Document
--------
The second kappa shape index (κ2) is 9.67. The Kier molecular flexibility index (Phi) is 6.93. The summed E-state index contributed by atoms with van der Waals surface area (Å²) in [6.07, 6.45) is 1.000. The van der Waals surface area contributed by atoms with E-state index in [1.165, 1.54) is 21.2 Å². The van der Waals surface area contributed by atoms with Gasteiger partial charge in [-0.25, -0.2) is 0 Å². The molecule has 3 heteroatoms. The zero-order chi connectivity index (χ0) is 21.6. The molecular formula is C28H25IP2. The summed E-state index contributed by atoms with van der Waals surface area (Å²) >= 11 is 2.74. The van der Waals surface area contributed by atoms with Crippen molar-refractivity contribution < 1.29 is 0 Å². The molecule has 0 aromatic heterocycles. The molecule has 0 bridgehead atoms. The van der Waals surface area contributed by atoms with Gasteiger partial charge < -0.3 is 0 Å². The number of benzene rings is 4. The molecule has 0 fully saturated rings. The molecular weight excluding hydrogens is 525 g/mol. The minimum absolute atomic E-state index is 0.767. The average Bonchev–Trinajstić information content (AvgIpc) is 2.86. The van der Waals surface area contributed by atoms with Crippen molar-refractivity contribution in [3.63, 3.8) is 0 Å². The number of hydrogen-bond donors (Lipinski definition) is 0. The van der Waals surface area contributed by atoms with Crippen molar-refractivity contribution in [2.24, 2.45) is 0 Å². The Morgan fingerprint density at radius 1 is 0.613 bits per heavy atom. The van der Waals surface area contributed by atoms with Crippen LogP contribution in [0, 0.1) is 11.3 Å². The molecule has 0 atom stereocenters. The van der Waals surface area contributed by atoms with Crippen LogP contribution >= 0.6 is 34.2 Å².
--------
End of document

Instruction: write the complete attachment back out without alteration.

The second kappa shape index (κ2) is 9.67. The Kier molecular flexibility index (Phi) is 6.93. The summed E-state index contributed by atoms with van der Waals surface area (Å²) in [6.07, 6.45) is 1.000. The van der Waals surface area contributed by atoms with E-state index in [1.165, 1.54) is 21.2 Å². The van der Waals surface area contributed by atoms with Gasteiger partial charge in [-0.25, -0.2) is 0 Å². The molecule has 3 heteroatoms. The zero-order chi connectivity index (χ0) is 21.6. The molecular formula is C28H25IP2. The summed E-state index contributed by atoms with van der Waals surface area (Å²) >= 11 is 2.74. The van der Waals surface area contributed by atoms with Crippen molar-refractivity contribution < 1.29 is 0 Å². The molecule has 0 aromatic heterocycles. The molecule has 0 bridgehead atoms. The van der Waals surface area contributed by atoms with Gasteiger partial charge < -0.3 is 0 Å². The number of benzene rings is 4. The molecule has 0 fully saturated rings. The molecular weight excluding hydrogens is 525 g/mol. The minimum absolute atomic E-state index is 0.767. The average Bonchev–Trinajstić information content (AvgIpc) is 2.86. The van der Waals surface area contributed by atoms with Crippen molar-refractivity contribution in [3.63, 3.8) is 0 Å². The number of hydrogen-bond donors (Lipinski definition) is 0. The van der Waals surface area contributed by atoms with Crippen molar-refractivity contribution in [2.24, 2.45) is 0 Å². The Morgan fingerprint density at radius 1 is 0.613 bits per heavy atom. The van der Waals surface area contributed by atoms with Crippen LogP contribution in [0, 0.1) is 11.3 Å². The molecule has 0 atom stereocenters. The van der Waals surface area contributed by atoms with Crippen LogP contribution >= 0.6 is 34.2 Å².